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Former Falcon Transport execs allege mismanagement, contract demands led to company’s abrupt collapse

FreightWaves podcast Special Report

Photo: Timothy Dooner/FreightWaves

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FreightWaves’ Field Reporter Timothy Dooner contributed to this report

Former Falcon Transport executives allege that financial mismanagement and a poorly negotiated contract with General Motors led to the company’s abrupt closure on April 27.

Falcon shuttered its doors after sending a message to nearly 500 drivers to cease driving immediately. The company also had nearly 90 office employees at the time of the closure.

One former operations manager told FreightWaves the company was struggling to meet payroll every week prior to the sale of Falcon to private equity company, CounterPoint Capital Partners of Los Angeles, in September of 2017. Those financial issues continued under new management and until the company ceased operations on April 27.

CounterPoint purchased Falcon in a leveraged buyout for $27 million, with an additional $33 million in debt financing, according to PitchBook.

Executives of CounterPoint did not return telephone calls, emails or messages sent via LinkedIn. The company has since shut down its website and its telephones are no longer working.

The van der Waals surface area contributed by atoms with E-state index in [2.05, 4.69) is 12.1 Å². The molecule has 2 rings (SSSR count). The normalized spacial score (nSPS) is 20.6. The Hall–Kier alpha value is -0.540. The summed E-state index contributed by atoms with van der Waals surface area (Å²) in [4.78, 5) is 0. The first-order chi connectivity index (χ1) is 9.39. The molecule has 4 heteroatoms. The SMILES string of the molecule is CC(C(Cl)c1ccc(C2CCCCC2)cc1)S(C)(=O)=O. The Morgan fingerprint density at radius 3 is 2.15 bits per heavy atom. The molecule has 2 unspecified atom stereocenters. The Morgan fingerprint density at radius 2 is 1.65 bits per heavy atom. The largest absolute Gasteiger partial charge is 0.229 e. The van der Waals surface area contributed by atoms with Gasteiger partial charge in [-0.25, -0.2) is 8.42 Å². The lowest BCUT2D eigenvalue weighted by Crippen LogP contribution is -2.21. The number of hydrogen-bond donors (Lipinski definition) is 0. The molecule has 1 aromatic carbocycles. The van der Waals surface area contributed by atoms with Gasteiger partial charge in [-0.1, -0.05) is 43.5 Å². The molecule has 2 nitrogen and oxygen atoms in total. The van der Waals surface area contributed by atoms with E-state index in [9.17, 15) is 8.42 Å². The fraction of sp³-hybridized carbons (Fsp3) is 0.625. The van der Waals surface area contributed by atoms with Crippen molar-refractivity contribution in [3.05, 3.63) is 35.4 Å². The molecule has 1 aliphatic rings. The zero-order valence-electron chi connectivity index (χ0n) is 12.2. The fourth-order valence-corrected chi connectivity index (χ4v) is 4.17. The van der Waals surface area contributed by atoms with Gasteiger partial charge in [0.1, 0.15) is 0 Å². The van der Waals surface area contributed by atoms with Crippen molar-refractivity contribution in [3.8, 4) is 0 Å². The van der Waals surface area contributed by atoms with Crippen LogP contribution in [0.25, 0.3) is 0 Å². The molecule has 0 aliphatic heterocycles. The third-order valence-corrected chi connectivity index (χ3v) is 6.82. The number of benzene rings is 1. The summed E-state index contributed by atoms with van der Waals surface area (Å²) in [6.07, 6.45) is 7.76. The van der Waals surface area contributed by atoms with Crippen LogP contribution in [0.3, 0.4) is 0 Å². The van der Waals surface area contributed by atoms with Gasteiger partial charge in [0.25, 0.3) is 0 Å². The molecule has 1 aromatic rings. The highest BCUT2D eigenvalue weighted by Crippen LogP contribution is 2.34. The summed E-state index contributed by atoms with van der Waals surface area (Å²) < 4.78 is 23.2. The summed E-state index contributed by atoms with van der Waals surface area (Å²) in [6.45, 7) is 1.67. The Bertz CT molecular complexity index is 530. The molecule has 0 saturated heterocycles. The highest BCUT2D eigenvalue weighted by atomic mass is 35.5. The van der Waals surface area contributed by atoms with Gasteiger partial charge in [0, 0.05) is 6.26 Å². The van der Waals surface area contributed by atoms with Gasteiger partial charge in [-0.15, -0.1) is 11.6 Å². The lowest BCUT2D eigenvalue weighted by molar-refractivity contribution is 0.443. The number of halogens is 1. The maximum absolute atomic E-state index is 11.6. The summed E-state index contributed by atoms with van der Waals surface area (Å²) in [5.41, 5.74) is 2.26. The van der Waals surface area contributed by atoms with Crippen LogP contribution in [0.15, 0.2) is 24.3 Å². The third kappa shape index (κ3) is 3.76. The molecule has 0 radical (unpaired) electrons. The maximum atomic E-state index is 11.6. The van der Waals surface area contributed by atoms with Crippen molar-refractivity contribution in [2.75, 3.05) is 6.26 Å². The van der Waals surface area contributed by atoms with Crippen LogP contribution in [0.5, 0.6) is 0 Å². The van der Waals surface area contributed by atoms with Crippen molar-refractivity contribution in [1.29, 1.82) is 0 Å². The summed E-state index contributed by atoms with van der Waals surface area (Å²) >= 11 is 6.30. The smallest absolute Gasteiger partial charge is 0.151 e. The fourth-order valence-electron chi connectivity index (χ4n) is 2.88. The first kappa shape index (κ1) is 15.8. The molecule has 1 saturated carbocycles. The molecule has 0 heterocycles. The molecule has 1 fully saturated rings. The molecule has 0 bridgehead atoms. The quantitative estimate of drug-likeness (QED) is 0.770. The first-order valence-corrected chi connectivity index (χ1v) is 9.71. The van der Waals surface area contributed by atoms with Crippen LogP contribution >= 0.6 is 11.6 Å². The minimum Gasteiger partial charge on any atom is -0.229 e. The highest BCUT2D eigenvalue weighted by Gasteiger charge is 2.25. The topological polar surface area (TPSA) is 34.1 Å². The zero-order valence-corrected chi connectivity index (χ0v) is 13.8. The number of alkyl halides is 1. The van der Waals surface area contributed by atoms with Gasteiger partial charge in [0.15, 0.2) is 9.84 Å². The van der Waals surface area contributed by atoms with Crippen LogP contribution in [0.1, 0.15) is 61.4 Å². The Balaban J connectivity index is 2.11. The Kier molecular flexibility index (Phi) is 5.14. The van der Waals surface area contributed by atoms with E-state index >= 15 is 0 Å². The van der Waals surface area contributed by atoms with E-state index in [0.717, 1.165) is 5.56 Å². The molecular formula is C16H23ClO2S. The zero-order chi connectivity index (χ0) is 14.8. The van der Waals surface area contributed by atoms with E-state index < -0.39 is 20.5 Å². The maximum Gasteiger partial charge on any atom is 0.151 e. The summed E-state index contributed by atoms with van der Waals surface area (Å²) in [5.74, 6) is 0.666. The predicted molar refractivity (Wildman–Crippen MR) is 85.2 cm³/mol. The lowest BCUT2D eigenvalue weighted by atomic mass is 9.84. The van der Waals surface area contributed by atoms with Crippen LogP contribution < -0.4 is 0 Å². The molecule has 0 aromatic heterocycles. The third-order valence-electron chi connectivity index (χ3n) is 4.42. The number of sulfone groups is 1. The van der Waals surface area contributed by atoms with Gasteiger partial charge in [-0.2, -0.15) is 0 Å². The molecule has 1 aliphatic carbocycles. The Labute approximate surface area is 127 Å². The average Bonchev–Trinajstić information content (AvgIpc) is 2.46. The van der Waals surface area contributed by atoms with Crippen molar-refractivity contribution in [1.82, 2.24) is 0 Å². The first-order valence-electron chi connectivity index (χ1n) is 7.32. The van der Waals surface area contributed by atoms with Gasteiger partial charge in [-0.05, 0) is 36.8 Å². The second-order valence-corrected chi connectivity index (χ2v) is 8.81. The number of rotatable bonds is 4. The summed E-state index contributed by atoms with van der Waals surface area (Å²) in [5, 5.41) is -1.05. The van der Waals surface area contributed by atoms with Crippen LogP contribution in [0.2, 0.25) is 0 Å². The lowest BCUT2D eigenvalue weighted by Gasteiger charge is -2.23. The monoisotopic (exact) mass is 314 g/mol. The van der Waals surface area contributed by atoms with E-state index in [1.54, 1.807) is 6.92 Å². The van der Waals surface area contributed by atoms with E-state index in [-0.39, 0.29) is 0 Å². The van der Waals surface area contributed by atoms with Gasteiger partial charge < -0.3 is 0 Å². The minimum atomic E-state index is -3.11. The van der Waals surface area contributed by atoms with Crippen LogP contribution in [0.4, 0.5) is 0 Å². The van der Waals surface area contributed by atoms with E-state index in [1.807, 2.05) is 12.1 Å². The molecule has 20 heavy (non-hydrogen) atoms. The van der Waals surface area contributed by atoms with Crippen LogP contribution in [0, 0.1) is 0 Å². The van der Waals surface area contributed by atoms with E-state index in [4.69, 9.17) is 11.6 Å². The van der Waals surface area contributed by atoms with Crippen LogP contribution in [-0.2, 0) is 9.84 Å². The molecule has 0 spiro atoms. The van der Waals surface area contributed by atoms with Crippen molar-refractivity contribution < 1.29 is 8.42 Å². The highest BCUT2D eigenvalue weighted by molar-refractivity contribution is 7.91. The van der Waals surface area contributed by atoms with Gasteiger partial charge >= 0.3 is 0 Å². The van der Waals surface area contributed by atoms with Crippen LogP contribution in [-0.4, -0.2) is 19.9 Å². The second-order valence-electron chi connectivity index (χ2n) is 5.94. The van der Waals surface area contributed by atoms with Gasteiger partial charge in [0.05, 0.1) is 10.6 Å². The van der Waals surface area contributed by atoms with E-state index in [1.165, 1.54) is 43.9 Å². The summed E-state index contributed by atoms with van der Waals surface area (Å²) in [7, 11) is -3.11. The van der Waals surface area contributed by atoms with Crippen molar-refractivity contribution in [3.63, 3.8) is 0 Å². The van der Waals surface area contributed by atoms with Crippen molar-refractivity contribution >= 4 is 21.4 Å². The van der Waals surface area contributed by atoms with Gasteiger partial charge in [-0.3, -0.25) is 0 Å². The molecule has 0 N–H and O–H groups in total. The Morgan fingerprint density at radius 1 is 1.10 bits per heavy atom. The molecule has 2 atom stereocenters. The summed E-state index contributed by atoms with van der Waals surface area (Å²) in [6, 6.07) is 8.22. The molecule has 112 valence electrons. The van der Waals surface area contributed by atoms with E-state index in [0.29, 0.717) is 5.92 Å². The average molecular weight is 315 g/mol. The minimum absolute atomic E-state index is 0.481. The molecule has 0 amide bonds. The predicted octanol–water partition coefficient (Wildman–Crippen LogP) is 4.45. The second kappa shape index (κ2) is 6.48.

Sources who worked at Falcon at the time of the sale allege the Constantini family, which owned the company for four generations, had to pay the private equity group millions of dollars to buy the fledgling company to avoid shuttering operations.

Another former Falcon executive, who left shortly after the company was sold, confirmed the Constantini family paid CounterPoint a “substantial amount of money” to buy it, but wasn’t privy to the financial details.

Prior to leaving Falcon in 2017, one former executive said he attended meetings with CounterPoint, which received millions of dollars in concessions from General Motors and its vendors. He claims that Falcon never received a “cash infusion” from CounterPoint after the sale to pay back money owed to vendors and other expenses and never was on solid financial footing.

“I thought all of the vendors [would] get made whole and CounterPoint [would] establish some normalcy,” a former executive who did not want to be named, told FreightWaves. “That never happened. I would hear from vendors [after the sale] constantly claiming that they are still not paying.”

Although he left the company nearly two years ago, a former executive said he received a call from a bank that did business with CounterPoint two days ago wanting to know where their equipment was located.

“They [CounterPoint] wouldn’t even get on the telephone with the bank to tell them where their equipment is,” the source alleged.